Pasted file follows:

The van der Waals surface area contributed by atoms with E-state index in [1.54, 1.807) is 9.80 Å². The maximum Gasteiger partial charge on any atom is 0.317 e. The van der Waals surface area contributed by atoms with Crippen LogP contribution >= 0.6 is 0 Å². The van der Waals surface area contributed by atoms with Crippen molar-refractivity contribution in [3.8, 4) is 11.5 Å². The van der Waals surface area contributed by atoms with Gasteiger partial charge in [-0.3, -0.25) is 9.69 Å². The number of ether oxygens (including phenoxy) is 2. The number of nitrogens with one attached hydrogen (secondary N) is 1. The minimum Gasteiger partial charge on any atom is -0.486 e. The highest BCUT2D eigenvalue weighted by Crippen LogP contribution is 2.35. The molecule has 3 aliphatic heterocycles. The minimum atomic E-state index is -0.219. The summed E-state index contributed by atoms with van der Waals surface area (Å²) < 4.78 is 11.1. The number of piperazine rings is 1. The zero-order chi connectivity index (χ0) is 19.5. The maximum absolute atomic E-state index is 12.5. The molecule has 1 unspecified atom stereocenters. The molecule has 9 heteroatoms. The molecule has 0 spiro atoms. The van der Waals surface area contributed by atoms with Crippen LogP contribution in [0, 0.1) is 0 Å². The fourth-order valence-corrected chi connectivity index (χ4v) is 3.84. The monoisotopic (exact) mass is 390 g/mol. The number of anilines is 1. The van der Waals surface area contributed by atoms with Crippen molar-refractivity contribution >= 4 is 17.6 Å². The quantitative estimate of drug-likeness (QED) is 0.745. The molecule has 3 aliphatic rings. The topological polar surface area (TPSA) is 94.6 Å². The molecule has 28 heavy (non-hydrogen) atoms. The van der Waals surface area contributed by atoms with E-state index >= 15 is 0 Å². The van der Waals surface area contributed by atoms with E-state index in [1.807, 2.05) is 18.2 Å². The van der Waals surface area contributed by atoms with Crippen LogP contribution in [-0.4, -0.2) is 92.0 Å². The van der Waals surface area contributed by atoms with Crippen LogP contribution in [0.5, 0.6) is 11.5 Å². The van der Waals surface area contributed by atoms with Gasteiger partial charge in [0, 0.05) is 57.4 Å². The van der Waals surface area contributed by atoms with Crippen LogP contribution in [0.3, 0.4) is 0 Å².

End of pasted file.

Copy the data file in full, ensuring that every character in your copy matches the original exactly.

The van der Waals surface area contributed by atoms with E-state index in [1.54, 1.807) is 9.80 Å². The maximum Gasteiger partial charge on any atom is 0.317 e. The van der Waals surface area contributed by atoms with Crippen LogP contribution >= 0.6 is 0 Å². The van der Waals surface area contributed by atoms with Crippen molar-refractivity contribution in [3.8, 4) is 11.5 Å². The van der Waals surface area contributed by atoms with Gasteiger partial charge in [-0.3, -0.25) is 9.69 Å². The number of ether oxygens (including phenoxy) is 2. The number of nitrogens with one attached hydrogen (secondary N) is 1. The minimum Gasteiger partial charge on any atom is -0.486 e. The highest BCUT2D eigenvalue weighted by Crippen LogP contribution is 2.35. The molecule has 3 aliphatic heterocycles. The minimum atomic E-state index is -0.219. The summed E-state index contributed by atoms with van der Waals surface area (Å²) < 4.78 is 11.1. The number of piperazine rings is 1. The zero-order chi connectivity index (χ0) is 19.5. The maximum absolute atomic E-state index is 12.5. The molecule has 1 unspecified atom stereocenters. The molecule has 9 heteroatoms. The molecule has 0 spiro atoms. The van der Waals surface area contributed by atoms with Crippen LogP contribution in [0, 0.1) is 0 Å². The fourth-order valence-corrected chi connectivity index (χ4v) is 3.84. The monoisotopic (exact) mass is 390 g/mol. The number of anilines is 1. The van der Waals surface area contributed by atoms with Crippen molar-refractivity contribution >= 4 is 17.6 Å². The quantitative estimate of drug-likeness (QED) is 0.745. The molecule has 3 aliphatic rings. The topological polar surface area (TPSA) is 94.6 Å². The molecule has 28 heavy (non-hydrogen) atoms. The van der Waals surface area contributed by atoms with E-state index >= 15 is 0 Å². The van der Waals surface area contributed by atoms with E-state index in [1.807, 2.05) is 18.2 Å². The van der Waals surface area contributed by atoms with Crippen LogP contribution in [-0.4, -0.2) is 92.0 Å². The van der Waals surface area contributed by atoms with Crippen LogP contribution in [0.5, 0.6) is 11.5 Å². The van der Waals surface area contributed by atoms with Gasteiger partial charge in [0, 0.05) is 57.4 Å². The van der Waals surface area contributed by atoms with Crippen LogP contribution in [0.3, 0.4) is 0 Å².